Powers v. Clayton et al Doc. 63 E-FILED Friday, 27 January, 2017 09:06:25 AM Clerk, U.S. District Court, ILCD IN THE UNITED STATES DISTRICT COURT CENTRAL DISTRICT OF ILLINOIS THOMAS POWERS, Plaintiff, v. JAMES CHRISTOPHER CLAYTON, JOSEPH HANKINS, GREGG SCOTT, and FORREST J. ASHBY, Defendants. ) ) ) ) ) ) ) ) ) ) ) ) 14-CV-3306 OPINION SUE E. MYERSCOUGH, U.S. District Judge. Plaintiff proceeds pro se from his detention in the Rushville Treatment and Detention Facility pursuant to the Illinois Sexually Violent Persons Act. He pursues constitutional claims for denial of access to the court and retaliation for the exercise of his First Amendment right to pursue lawsuits and file grievances. One of Plaintiff’s other pending cases in this District, 13-cv-3097, was consolidated with this case because the claims are similar. Before the Court is Defendants’ motion for summary judgment. For the reasons explained below, summary judgment is granted on Page 1 of 15 Dockets.Justia.com Plaintiff’s claim for denial of access to the courts. Summary judgment is denied on Plaintiff’s retaliation claims. Summary Judgment Standard "The court shall grant summary judgment if the movant shows that there is no genuine dispute as to any material fact and the movant is entitled to judgment as a matter of law." Fed. R. Civ. P. 56(a). “In a § 1983 case, the plaintiff bears the burden of proof on the constitutional deprivation that underlies the claim, and thus must come forward with sufficient evidence to create genuine issues of material fact to avoid summary judgment.” McAllister v. Price, 615 F.3d 877, 881 (7th Cir. 2010). At the summary judgment stage, the evidence is viewed in the light most favorable to the nonmovant, with material factual disputes resolved in the nonmovant's favor. Anderson v. Liberty Lobby, Inc., 477 U.S. 242, 248 (1986). A genuine dispute of material fact exists when a reasonable juror could find for the nonmovant. Id. Discussion I. Summary judgment is granted to Defendants on Plaintiff’s claim for denial of access to the courts. Plaintiff has Page 2 of 15 not shown how the alleged shortcomings of the legal resources at Rushville impeded Plaintiff’s legal pursuits. The constitutional right to access the court is not “an abstract freestanding right to a law library or legal assistance.” Lewis v. Casey, 518 U.S. 343, 351 (1996). The right to access the courts means the right to pursue nonfrivolous claims, not the right to various legal resources. See Ortloff v. United States, 335 F.3d 652, 656 (7th Cir. 2003)(“[A] right to access-to-courts claim exists only if a prisoner is unreasonably prevented from presenting legitimate grievances to a court; various resources, documents, and supplies merely provide the instruments for reasonable access and are not protected in and of themselves.”)(abrogated on other grounds as recognized in Parrott v. U.S., 536 F.3d 629, 635 (7th Cir. 2008)). Thus, an access claim is viable only if a plaintiff suffered an “actual injury” from the inability to pursue a nonfrivolous claim. Lewis, 518 U.S. at 351; In re Maxy, 674 F.3d 658, 660 (7th Cir. 2012); May v. Sheahan, 226 F.3d 876, 883 (7th Cir. 2000). There must be a “connection between the alleged denial of access to legal materials and an inability to pursue a legitimate challenge to a conviction, sentence, or prison conditions.” Ortiz v. Downey, 561 F.3d 664, 671 Page 3 of 15 (7th Cir.2009) (internal quotation and citation omitted). “Without a tenable argument to pursue . . . , [a plaintiff] cannot show actual prejudice resulting from denial of access to the law library.” McCree v. Grissom, 657 F.3d 623, 624 (7th Cir. 2011). Plaintiff identifies six cases in which he claims he suffered injury because of Rushville’s lack of legal resources. (Pl.’s Aff. paras. 82-87.) One of the six cases identified by Plaintiff is his state civil detention proceedings (12MR419, Winnebago County). Plaintiff has a statutory right to appointed in counsel in that case. 725 ILCS 207/25(c)(1). An individual’s right to access the courts is satisfied by the appointment of counsel. U.S. v. Sykes, 614 F.3d 303, 310 (7th Cir. 2010). That Plaintiff has chosen to proceed pro se in his detention proceeding does not require Defendants to supply the legal resources for Plaintiff to do so. See U.S. v. Sykes, 614 F.3d 303, 311 (2010)(“‘The rule is that [the defendant] has the right to legal help through appointed counsel, and when he declines that help, other alternative rights, like access to a law library, do not spring up.’”)(quoting United States v. Byrd, 208 F.3d 592, 593 (7th Cir. 2000)(brackets in Sykes). Page 4 of 15 Plaintiff does not explain how the alleged lack of resources is connected to the other five cases’ outcomes. For example, in Powers v. Chandler, 10-cv-50097 (N.D. Ill.), summary judgment was granted to Defendants in various orders and affirmed on appeal. Plaintiff contends that Defendants Mesrobian and Carter were dismissed “based on a discovery violation,” but the docket in that case shows that Defendant Carter was dismissed because Plaintiff failed to exhaust his administrative remedies when he did not file a timely appeal to the Administrative Review Board. (6/22/11 order, 10-cv-50097.) Defendant Mesrobian (who was deceased) was dismissed when Plaintiff filed an amended complaint which did not include Mesrobian as a Defendant. (3/12/12 Amended Compl., 10-cv-50097.) Plaintiff does not explain how the alleged lack of legal resources at Rushville had anything to do with the outcome of this case. Similarly, Plaintiff asserts that he suffered legal injury in a case called Powers v. Anglin, which Plaintiff described in his deposition as a mandamus action in the Illinois Supreme Court regarding Page 5 of 15 Plaintiff’s mandatory supervised release. (Pl.’s Dep. p. 17-18.)1 Plaintiff does not explain how the dismissal of that case was caused by his lack of legal resources. Powers v. Godinez, another state circuit court mandamus action filed by Plaintiff (Pl.’s Dep. 22) was also dismissed, but Plaintiff does not explain how that denial had anything to do with the lack of legal resources. 2012-MR-322 (Sangamon County)(4/20/12 Order dismissing case as “frivolous and without merit.”). Plaintiff describes the case Powers v. Powers as an order of protection case filed by Plaintiff’s ex-wife which was eventually dismissed. (Pl.’s Dep. 24-27.) Plaintiff does not explain how the dismissal of a case filed against him caused him any injury. Lastly, Plaintiff identifies an Illinois Court of Claims case which was dismissed due to Plaintiff’s failure to exhaust his available remedies. (Pl.’s Dep. 29-30.) Plaintiff seems to assert that he did not know he had to exhaust because Plaintiff cannot access Illinois Court of Claims cases in Rushville. However, the exhaustion requirement is in the Illinois Statutes, 705 ILCS 505/25, which were accessible The transcript states “Powers v. England,” but the parties appear to be referring to “Powers v. Anglin.” The Court has included the case numbers of the cases referred to by Plaintiff only where the Court was able to find the docket sheet online. 1 Page 6 of 15 through the Westlaw CD-ROM provided at Rushville. (Shelton Aff. para. 4.) In short, Plaintiff has not explained how the alleged inadequacies of the legal resources at the facility detrimentally affected any of his cases. See Childress v. Scott, 2017 WL 213176 (7th Cir. 2017)(not reported in Federal Reporter)(affirming summary judgment on claim of inadequate law library and not providing law clerks at Rushville where the plaintiff “did not demonstrate that the prison library's shortcomings hindered or prevented him from pursuing a potentially meritorious claim.”) II. Summary judgment is denied on Plaintiff’s retaliation claims. Defendants argue that res judicata bars the retaliation claims against Defendant Clayton, citing Judge Bruce’s grant of summary judgment to the defendants in Powers v. Clayton, et al., 13-cv-3057 (C.D. Ill.), another retaliation case. The claims in 13-cv-3057 arose from Clayton’s interview of Plaintiff on December 16, 2012, a behavior report written on January 3, 2013 against Plaintiff for providing false information on staff and a January 23, 2013 search of Plaintiff by Clayton. Page 7 of 15 (6/22/15 Order, 13-cv-3057, d/e 87.) Res judicata bars Plaintiff from pursuing claims arising from these incidents. However, Judge Bruce specifically stated that he was not ruling on other incidents Plaintiff had brought up in his deposition. Id. pp. 5-6. Defendants are correct that res judicata also bars claims that could have been brought in a prior action, but the claims must arise from the same set of occurrences. Walczak v. Chicago Bd of Educ., 739 F.3d 1013, 1014 (7th Cir. 2014)(identity of cause of action is whether claims arise from “single group of operative facts, regardless of whether they assert different theories of relief.”)(quoted cites omitted). Here, though the claim is retaliation just like in many of Plaintiff’s other cases, the alleged retaliatory acts are different from those in 13-cv-3057. Res judicata does not bar litigation of incidents which were not the subject of 13-cv-3057. Plaintiff’s retaliation claim survives summary judgment if he has evidence that “(1) he engaged in activity protected by the First Amendment; (2) he suffered a deprivation that would likely deter First Amendment activity in the future; and (3) the First Amendment activity was ‘at least a motivating factor’ in the Defendants' decision to take the retaliatory action.” Gomez v. Randle, 680 F.3d 859, 866 Page 8 of 15 (7th Cir. 2012)(quoted cite omitted). If Plaintiff makes this prima facie showing, Defendants must show that the adverse action would have occurred anyway. Mays v. Springborn, 719 F.3d 631, 633 (7th Cir. 2013). If Defendants meet this burden, then Plaintiff must show that Defendants’ proffered reason is pretextual, that is, a lie. Thayer v. Chiczewski, 705 F.3d 237, 250-51 (7th Cir. 2012). Plaintiff lists many adverse actions spanning from 2012 through 2014 which he believes were taken in retaliation for Plaintiff’s grievances and lawsuits. These adverse actions include shakedowns, disciplinary reports, guilty findings on disciplinary reports, interrogations, confiscation of discovery disks, removing Plaintiff from gym and from his ADA compliant cell, threats, placement in “special management,” and movement of Plaintiff to a different room to prevent Plaintiff’s legal collaboration with another resident. Plaintiff’s evidence of retaliatory motive includes a purported admission by Defendant Hankins that, “I can do what I want with you,” and, “Nobody is going to touch me.” (Pl.’s Dep. p.77.) Plaintiff also avers that Defendant Clayton harassed, threatened, and interrogated Plaintiff for helping other residents with legal work or Page 9 of 15 pursuing Plaintiff’s own legal work. Plaintiff asserts that before one shakedown, Defendant Clayton said, “You want to be a lawyer, you want to file lawsuits then get used to the Fourth Amendment and getting shook down . . . .” (Pl.’s Aff. para. 47, d/e 54-3.)2 Plaintiff also asserts in his response that Defendant Clayton promised to make Plaintiff’s life miserable if Plaintiff did not stop helping other residents with their legal matters. (Pl.’s Resp. p. 10, d/e 54-2.) Plaintiff further avers that Defendant Scott does not allow residents to share legal materials or discuss legal matters and directs a shakedown of Plaintiff every week before Plaintiff attends his religious service, in order to check for legal materials. (Pl.’s Aff. paras. 73, 76.) Defendants point out that they did not author the behavior reports, did not alone determine Plaintiff’s guilt on those reports, and were not involved in many of the alleged retaliatory actions. Defendants also offer evidence that all of the actions taken against Plaintiff, whether by Defendants or others, were taken for legitimate reasons, not because of retaliatory motive, and would have been Plaintiff contends that Defendant Hankins told security guard Wilts to “continuously shake [Plaintiff] down and also told the guards to write Plaintiff behavior reports if Plaintiff talked about his CD, but those statements are inadmissible hearsay. 2 Page 10 of 15 taken regardless of retaliatory motive. The fact that Plaintiff files lawsuits and grievances does not mean that every adverse action taken against Plaintiff is motivated by retaliation for those lawsuits and grievances. Shafer v. Kal Kan Foods, Inc., 417 F.3d 663, 664 (7th Cir. 2005)(“Post hoc ergo propter hoc3 is not a good way to establish causation.”) As for the Directors of the facility, Defendants Ashby and Scott have no general constitutional duty to take corrective action and were not required to believe Plaintiff’s version of events. See Soderbeck v. Burnett County, 752 F.2d 285, 293 (7th Cir. 1985)(“Failure to take corrective action cannot in and of itself violate section 1983. Otherwise the action of an inferior officer would automatically be attributed up the line to his highest superior . . . .”) On the other hand, Plaintiff insists that Defendant Hankins and Clayton directed others to take the adverse actions because of Plaintiff’s grievances and lawsuits, though his evidence seems to consist only of Defendants’ purported admissions. Plaintiff also contends that he informed Defendants Ashby and Scott of the alleged retaliation, but they took no action. See Perez v. Fenoglio, 792 F.3d 768, 781–82 (7th Cir. 2015)(“An inmate’s correspondence 3 Post hoc ergo propter hoc is a Latin phrase meaning “after this, therefore because of this.” Page 11 of 15 to a prison administrator may … establish a basis for personal liability under § 1983 where that correspondence provides sufficient knowledge of a constitutional deprivation.”) After careful review of the summary judgment submissions, the Court concludes that granting summary judgment to Defendants on Plaintiff’s retaliation claim would usurp the jury’s role. The Court is not to weigh evidence or assess credibility at this stage. Stokes v. Board of Educ. of the City of Chicago, 599 F.3d 617 (7th Cir. 2010)("In deciding a motion for summary judgment, neither the district court nor this court may assess the credibility of witnesses, choose between competing reasonable inferences, or balance the relative weight of conflicting evidence.") Defendants’ qualified immunity argument depends on ignoring the facts favorable to Plaintiff and accepting the Defendants’ explanations for their actions, which the Court cannot do at this stage. Accordingly, the case will be set for trial. The Court notes for future discussion that Plaintiff’s claim about the inability to share legal work or talk about legal work may best fit under a straight First Amendment free speech claim, rather Page 12 of 15 than a retaliation claim, but that issue will be addressed at the final pretrial conference. On a separate matter, the Court is concerned that, given Plaintiff’s lengthy litigation history and lack of merit on his access claim, Plaintiff may be using the judicial process for the improper purpose of harassing Defendants. Plaintiff is advised that the Court may assess costs against a losing party under Federal Rule of Civil Procedure 54, and, in fact, must do so unless a party has no ability to pay the costs now or in the future. Additionally, the Court is considering the possibility of deducting “points” from a resident’s account if the resident loses a case and is unable to pay costs. Those are matters that will be addressed at the close of this case, if necessary. IT IS ORDERED: 1. Plaintiff’s motion for the appointment of counsel is denied (60). Plaintiff has substantial federal litigation experience. He has pursued twenty cases in the Central District, with nine still pending. He has also pursued cases in the Northern District and in state court. His pleadings are well-written and demonstrate a good understanding of the applicable law and of federal procedure. Page 13 of 15 Additionally, he has a high school degree and, at the time of his deposition, was pursuing a bachelor’s degree in theology. He also owned his own businesses before his incarceration and detention. (Pl.’s Dep. 8-9.) He already has personal knowledge of many of the facts relevant to his claims and has been able to obtain relevant evidence during discovery. On this record, Plaintiff appears competent to proceed pro se in light of the relatively simple nature of his claims. Pruitt v. Mote, 503 F.3d 647, 653 (7th Cir. 2007). 2. Plaintiff’s motion to strike Defendants’ motion for summary judgment is denied (51). 3. Defendants’ motion to strike Plaintiff’s additional facts is denied (56). While Plaintiff does not cite the record in support of his additional facts, most of the additional facts are reiterations of Plaintiff’s argument and response to Defendants’ proposed undisputed facts. 4. Defendant’s motion for summary judgment is granted in part and denied in part (48). Summary judgment is granted to Defendants on Plaintiff’s access to courts claim. Summary judgment is granted to Defendants to the extent Plaintiff seeks Page 14 of 15 money damages against Defendants in their official capacities. Summary judgment is denied on Plaintiff’s retaliation claims. 5. The jury selection and trial are scheduled for July 11-14, 2017, beginning at 9:00 a.m. each day. 6. The final pretrial conference is scheduled for June 12, 2017 at 10:00 a.m. 7. The parties may request a settlement conference with the Magistrate Judge if they believe another try at settlement could be productive. 8. The clerk is directed to issue a personal writ to secure Plaintiff’s presence at the jury selection and trial. 9. The clerk is directed to issue a video writ to secure Plaintiff’s presence at the final pretrial conference. ENTER: January 27, 2017 FOR THE COURT: s/Sue E. Myerscough SUE E. MYERSCOUGH UNITED STATES DISTRICT JUDGE Page 15 of 15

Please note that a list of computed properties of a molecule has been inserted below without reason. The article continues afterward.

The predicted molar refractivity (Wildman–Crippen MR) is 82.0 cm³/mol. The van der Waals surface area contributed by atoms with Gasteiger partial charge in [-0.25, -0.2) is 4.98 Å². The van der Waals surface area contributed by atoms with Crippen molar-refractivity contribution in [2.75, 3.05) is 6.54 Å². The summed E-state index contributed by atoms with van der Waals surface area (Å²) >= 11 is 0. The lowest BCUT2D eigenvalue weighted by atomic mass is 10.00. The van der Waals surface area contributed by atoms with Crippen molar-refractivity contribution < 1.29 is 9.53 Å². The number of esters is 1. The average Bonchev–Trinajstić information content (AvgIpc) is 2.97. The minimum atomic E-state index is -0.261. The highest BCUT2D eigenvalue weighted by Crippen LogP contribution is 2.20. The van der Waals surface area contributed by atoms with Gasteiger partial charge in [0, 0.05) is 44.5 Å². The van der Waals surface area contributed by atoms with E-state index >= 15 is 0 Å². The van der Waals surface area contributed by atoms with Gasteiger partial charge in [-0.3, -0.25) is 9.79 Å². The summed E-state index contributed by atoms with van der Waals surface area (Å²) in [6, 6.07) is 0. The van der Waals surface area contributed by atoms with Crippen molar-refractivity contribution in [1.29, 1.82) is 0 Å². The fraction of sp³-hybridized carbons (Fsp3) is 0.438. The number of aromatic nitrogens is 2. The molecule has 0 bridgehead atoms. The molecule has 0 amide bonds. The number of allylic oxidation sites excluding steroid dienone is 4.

Some case metadata and case summaries were written with the help of AI, which can produce inaccuracies. You should read the full case before relying on it for legal research purposes.

This site is protected by reCAPTCHA and the Google Privacy Policy and Terms of Service apply.